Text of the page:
We investigate energy consumption in university computer labs, in order to determine strategies for reducing energy costs without adversely affecting lab users. This research is part of a multi-stage project that incorporates data gathering, analysis, solution exploration, model development, and strategy implementation. In this paper, we report primarily on the first three stages, along with some discussion of strategy implementation. The initial data gathering was conducted at Abilene Christian University (ACU), across five computer labs, with over 100 computers surveyed. These computers have been used as a representative sample of computer configurations across the ACU campus, due to their near uniform hardware and software configurations according to the university’s IT policies and procedures. Based on our data collection, we compared the computers’ idle time with their actual usage time, and show that a large amount of energy is being unnecessarily wasted. With this data, we calculated the current energy usage of the surveyed computers, and then extrapolated our findings to the rest of the university based on ACU's computer lab equipment list. Simple strategies such as switching computers to sleep soon after class, running a campaign to switch off monitors, and waking the computers on LAN, are shown to substantially reduce energy waste. Across ACU, we estimate thousands of dollars per year in savings. Finally, we also discuss concerns and challenges related to the proposed strategies, and proffer some solutions to illustrate the feasibility of our recommendations.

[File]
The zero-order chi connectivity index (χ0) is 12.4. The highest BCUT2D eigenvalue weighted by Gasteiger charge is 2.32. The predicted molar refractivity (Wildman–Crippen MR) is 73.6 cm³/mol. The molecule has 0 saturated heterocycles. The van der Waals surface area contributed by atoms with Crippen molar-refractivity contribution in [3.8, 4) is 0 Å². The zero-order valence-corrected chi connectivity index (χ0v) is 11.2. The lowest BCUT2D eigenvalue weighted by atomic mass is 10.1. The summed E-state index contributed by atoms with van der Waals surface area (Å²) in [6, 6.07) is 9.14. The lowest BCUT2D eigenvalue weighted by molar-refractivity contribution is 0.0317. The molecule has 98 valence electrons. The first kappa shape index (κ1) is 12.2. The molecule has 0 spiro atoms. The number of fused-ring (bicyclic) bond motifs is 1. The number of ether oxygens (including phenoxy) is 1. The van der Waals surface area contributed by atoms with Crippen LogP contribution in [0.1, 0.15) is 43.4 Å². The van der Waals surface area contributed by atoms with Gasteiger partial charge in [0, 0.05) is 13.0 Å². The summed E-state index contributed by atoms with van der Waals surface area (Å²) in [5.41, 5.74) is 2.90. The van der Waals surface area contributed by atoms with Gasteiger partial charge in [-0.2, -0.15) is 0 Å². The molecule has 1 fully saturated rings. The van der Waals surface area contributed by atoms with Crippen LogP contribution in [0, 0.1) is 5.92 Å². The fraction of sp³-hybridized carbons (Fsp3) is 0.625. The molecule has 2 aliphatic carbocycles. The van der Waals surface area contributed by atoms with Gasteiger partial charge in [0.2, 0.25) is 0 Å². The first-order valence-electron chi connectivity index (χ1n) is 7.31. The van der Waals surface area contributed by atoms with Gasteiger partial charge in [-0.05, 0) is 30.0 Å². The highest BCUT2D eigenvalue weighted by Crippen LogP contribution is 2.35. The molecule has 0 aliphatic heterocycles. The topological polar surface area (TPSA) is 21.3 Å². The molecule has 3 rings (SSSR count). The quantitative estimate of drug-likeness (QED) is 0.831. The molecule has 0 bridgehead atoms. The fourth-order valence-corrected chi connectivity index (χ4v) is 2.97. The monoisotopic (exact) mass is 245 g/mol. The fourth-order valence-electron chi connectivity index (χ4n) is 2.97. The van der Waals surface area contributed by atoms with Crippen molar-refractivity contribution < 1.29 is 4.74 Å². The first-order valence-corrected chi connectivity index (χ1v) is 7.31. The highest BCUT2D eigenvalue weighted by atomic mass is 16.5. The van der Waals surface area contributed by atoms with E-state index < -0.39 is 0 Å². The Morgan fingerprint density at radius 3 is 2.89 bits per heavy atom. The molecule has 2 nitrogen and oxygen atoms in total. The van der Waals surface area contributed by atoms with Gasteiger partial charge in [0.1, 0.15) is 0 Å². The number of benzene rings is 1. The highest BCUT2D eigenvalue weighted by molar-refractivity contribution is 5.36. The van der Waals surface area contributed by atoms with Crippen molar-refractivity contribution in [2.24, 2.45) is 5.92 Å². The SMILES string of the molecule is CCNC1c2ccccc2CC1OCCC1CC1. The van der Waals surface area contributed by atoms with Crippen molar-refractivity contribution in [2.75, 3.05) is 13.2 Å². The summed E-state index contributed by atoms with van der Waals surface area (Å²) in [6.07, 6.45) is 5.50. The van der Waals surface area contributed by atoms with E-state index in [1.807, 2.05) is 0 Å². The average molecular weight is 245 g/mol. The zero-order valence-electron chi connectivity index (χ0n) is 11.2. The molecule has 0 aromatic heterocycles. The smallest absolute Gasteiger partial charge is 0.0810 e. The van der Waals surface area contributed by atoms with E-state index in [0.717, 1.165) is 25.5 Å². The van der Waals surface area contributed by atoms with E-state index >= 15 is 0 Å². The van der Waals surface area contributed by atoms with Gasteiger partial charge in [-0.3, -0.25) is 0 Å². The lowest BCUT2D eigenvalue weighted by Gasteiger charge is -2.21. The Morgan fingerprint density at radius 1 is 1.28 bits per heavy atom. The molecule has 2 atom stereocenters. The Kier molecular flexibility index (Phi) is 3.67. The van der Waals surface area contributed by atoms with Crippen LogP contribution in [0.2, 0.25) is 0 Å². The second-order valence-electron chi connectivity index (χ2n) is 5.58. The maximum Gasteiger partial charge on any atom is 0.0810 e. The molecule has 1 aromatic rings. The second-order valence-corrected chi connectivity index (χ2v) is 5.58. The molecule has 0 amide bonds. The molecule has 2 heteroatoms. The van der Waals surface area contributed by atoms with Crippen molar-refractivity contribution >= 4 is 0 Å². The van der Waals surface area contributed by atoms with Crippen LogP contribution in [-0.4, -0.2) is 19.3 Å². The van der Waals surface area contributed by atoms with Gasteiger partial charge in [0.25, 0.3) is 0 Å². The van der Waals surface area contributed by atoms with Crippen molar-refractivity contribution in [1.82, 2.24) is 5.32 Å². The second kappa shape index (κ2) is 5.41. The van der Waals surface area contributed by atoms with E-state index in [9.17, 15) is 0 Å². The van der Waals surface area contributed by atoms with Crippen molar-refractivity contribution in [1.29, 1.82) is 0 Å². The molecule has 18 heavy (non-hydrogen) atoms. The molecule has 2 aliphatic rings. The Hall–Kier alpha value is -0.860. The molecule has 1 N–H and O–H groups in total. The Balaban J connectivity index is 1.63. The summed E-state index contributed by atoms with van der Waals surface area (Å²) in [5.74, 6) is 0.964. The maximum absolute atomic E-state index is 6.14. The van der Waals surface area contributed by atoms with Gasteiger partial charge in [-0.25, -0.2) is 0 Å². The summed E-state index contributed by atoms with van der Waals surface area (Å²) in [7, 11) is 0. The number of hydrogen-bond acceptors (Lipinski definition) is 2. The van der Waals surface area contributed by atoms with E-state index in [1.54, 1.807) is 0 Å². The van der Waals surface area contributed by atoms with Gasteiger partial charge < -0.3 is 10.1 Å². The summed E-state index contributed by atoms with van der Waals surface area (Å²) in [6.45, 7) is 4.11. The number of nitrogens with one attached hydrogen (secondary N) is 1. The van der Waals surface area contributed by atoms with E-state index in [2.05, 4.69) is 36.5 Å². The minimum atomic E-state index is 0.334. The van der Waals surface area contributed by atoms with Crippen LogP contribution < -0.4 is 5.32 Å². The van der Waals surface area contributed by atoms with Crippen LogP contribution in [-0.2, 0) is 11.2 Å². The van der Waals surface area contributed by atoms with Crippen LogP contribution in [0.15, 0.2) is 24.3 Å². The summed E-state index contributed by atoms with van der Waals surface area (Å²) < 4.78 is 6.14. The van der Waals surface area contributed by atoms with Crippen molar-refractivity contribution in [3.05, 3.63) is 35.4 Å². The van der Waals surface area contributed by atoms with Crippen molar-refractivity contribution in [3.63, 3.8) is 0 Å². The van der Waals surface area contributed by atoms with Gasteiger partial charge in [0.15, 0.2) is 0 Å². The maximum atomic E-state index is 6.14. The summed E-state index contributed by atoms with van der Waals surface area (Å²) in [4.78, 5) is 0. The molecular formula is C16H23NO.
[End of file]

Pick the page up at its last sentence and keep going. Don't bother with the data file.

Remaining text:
Luberus, Patrick and Nyandoro, Alfandika, "Going Green in University Computer Labs" (2014). School of Information Technology and Computing. 1.
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